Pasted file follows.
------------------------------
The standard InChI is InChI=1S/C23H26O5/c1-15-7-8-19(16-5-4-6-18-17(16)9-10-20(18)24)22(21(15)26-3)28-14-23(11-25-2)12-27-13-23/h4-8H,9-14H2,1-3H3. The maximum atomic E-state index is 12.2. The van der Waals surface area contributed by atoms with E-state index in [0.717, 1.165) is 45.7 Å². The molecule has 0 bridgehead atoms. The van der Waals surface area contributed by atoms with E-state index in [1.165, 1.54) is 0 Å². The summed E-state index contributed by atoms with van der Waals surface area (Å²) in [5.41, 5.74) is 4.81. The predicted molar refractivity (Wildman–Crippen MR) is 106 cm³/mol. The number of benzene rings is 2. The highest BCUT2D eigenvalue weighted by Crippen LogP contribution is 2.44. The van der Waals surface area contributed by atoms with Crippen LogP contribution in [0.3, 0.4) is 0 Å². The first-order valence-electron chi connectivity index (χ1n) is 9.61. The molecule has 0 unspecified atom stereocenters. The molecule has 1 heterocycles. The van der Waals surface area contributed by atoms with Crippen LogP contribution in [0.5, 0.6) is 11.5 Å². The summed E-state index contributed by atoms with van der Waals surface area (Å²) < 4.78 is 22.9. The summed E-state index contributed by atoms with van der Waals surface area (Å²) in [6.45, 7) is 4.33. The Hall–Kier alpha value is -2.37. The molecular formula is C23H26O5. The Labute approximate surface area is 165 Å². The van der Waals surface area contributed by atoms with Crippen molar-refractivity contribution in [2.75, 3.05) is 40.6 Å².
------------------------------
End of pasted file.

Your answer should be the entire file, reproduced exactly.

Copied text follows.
The standard InChI is InChI=1S/C23H26O5/c1-15-7-8-19(16-5-4-6-18-17(16)9-10-20(18)24)22(21(15)26-3)28-14-23(11-25-2)12-27-13-23/h4-8H,9-14H2,1-3H3. The maximum atomic E-state index is 12.2. The van der Waals surface area contributed by atoms with E-state index in [0.717, 1.165) is 45.7 Å². The molecule has 0 bridgehead atoms. The van der Waals surface area contributed by atoms with E-state index in [1.165, 1.54) is 0 Å². The summed E-state index contributed by atoms with van der Waals surface area (Å²) in [5.41, 5.74) is 4.81. The predicted molar refractivity (Wildman–Crippen MR) is 106 cm³/mol. The number of benzene rings is 2. The highest BCUT2D eigenvalue weighted by Crippen LogP contribution is 2.44. The van der Waals surface area contributed by atoms with Crippen LogP contribution in [0.3, 0.4) is 0 Å². The first-order valence-electron chi connectivity index (χ1n) is 9.61. The molecule has 0 unspecified atom stereocenters. The molecule has 1 heterocycles. The van der Waals surface area contributed by atoms with Crippen LogP contribution in [0.5, 0.6) is 11.5 Å². The summed E-state index contributed by atoms with van der Waals surface area (Å²) < 4.78 is 22.9. The summed E-state index contributed by atoms with van der Waals surface area (Å²) in [6.45, 7) is 4.33. The Hall–Kier alpha value is -2.37. The molecular formula is C23H26O5. The Labute approximate surface area is 165 Å². The van der Waals surface area contributed by atoms with Crippen molar-refractivity contribution in [2.75, 3.05) is 40.6 Å².